Xerox Maps 3D Printing Participation, Acquires Vader Systems
Printing mainstay Xerox targets innovation and a fast-growing market, fulfilling promises in stepping into 3D printing.
At this week’s Investor Day, Xerox announced a three-year roadmap with a five-pronged vision for innovation. These five strategic focuses include:
Improve our core technology business
Expand services & software
Capitalize on the opportunity in SMB
Transform client digital experience
Drive innovation and new growth businesses
The last of these strategies in turn breaks out into four subcategories itself:
Digital packaging and print
AI workflow assistants for knowledge workers
3D printing / digital manufacturing
Sensors & services for the Internet of Things
Xerox is stepping into 2019 with, clearly, a multifaceted approach to next-generation technologies. So far as 3D printing is concerned, the company is particularly focused on the digital manufacturing aspect -- that is, not prototyping, but manufacturing. To build up the capabilities it sees its customers as wanting, and to fit into what it describes as a current $8 billion global market with a 25% CAGR, Xerox realizes it won’t be doing it all in-house. The strategy to participate in additive manufacturing encompasses partnerships and acquisitions along with internal developments.
Xerox plans to participate in both the plastics and metals sides of 3D printing, targeting lower-cost processes for both. In a move announced during the Investor Day presentations, the metals strategy will be powered by the acquisition of Vader Systems.
Vader Systems developed a unique metal 3D printing process that uses standard welding wire, keeping costs relatively lower compared to specialized metal powders used by many competitive metal AM processes. With Vader’s processes powering the plan, Xerox is looking toward “low-cost metal printing with more metals” as a key element of its digital manufacturing strategy.
On the polymers side, Xerox is targeting “10x faster plastics printing and low-cost plastic powders.” The company notes that it will “utilize M&A and co-development” and expects both plastics and metals “to move into product commercialization” in 2019.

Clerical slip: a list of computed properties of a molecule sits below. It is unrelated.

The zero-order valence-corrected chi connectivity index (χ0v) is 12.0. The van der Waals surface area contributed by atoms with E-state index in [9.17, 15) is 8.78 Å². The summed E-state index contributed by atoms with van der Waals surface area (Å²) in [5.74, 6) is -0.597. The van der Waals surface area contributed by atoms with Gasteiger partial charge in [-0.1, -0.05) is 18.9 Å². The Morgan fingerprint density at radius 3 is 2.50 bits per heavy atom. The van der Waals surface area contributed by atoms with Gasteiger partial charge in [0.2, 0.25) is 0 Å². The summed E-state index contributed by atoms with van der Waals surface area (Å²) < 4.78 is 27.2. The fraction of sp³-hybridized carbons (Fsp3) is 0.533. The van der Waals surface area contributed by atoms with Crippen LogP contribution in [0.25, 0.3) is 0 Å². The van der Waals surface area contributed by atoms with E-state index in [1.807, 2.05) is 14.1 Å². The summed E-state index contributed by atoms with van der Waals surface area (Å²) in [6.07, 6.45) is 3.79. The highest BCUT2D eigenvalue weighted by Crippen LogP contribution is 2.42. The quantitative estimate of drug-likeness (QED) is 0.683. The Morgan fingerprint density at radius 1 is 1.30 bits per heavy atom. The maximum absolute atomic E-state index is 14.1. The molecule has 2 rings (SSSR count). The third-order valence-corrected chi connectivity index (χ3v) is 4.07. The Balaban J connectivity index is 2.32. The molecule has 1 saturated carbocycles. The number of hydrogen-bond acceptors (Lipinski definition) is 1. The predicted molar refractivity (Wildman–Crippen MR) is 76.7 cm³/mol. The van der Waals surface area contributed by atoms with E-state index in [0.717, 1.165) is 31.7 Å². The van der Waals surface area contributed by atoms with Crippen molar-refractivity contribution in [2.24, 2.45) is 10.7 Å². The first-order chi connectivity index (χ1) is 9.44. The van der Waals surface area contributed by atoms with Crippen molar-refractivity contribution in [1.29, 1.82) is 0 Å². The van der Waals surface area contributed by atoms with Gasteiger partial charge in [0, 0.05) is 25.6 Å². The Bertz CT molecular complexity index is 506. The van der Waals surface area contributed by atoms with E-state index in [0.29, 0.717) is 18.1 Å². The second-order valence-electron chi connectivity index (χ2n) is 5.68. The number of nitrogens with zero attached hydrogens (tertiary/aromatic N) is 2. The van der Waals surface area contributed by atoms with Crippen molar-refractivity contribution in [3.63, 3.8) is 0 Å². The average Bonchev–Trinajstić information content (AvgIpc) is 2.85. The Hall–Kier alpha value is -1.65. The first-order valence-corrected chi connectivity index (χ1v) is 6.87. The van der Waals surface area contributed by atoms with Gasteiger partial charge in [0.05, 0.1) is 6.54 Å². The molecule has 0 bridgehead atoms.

Publishing a roadmap in 3D printing isn’t an unexpected move. Not only have many of Xerox’s competitors in traditional 2D printing added 3D printing (successfully) into their operations, the company has previously announced its intent to participate.
Strategies reach broadly across the expansive Xerox portfolio. The company, whose brand has long been synonymous with photocopying, has needed to grow with the times if it wanted to recapture a position at the forefront of technology companies.
As Xerox Vice Chairman and CEO Giovanni (John) Visentin explained in an October 2018 earnings call:
“As we previously communicated, we are revamping our innovation business model. This is essential to returning Xerox to technology leadership, positioning us for long-term success and ensuring proper monetization of our innovation....
Our leading expertise in technology in printing uniquely positions us to move into adjacencies that share similar core technology requirements. For instance, we are developing a road map to participate in 3D printing. We currently manufacture 3D print heads that we OEM, where we have differentiated capabilities around print technologies, materials, toner and software that will enable 3D printing to move to the next level of adoption for the production of end-use industrial parts.”
In addition to Vader’s known technology, it sounds like the polymeric plan will be an inkjet process. Like other 2D printing companies, this move fits in with existing expertise and is a smart way to transition into 3D.
And, like other large companies incorporating 3D printing into an existing business model, Xerox says it will have a “startup-like model” for the technologies in its innovation strategy.
No details about the Vader acquisition have been announced; indeed, Vader’s URL simply redirects to the Xerox “Disrupting Manufacturing with 3D Printing” page. This page, incidentally, has an interestingly vague-but-aggressive statement of being ready to lead the way in this road to 3D printing in manufacturing:
“Xerox is constantly looking for new ways to deliver more value to our customers. We are leveraging our experience and expertise in digital printing to polymer and metal 3D printing technologies and will introduce new equipment, materials, services and design tools to the market.
The results? Customers will be able to get complex parts delivered faster. Take advantage of unique materials to enhance performance. Lower costs. And optimize build volumes, part properties, and support structures with advanced design and planning tools.
3D printing is poised to transform manufacturing. And we’re ready to lead the charge.”
Other interesting standouts from the Investor’s Day presentation include a look at the three-year roadmap. In 2018, the company performed a “deep analysis of market and revenue trends” — and was the year the CEO spoke more openly about a 3D printing strategy. In 2020, they plan to “commercialize select R&D IP”; perhaps 3D printing (though this may come earlier as alluded to in the above slide)? Revenue is projected for 2021 for 3D printing, sensor, AI, and IoT plans.
What we do know for sure: another large global company with significant name recognition is coming into 3D printing. Game on.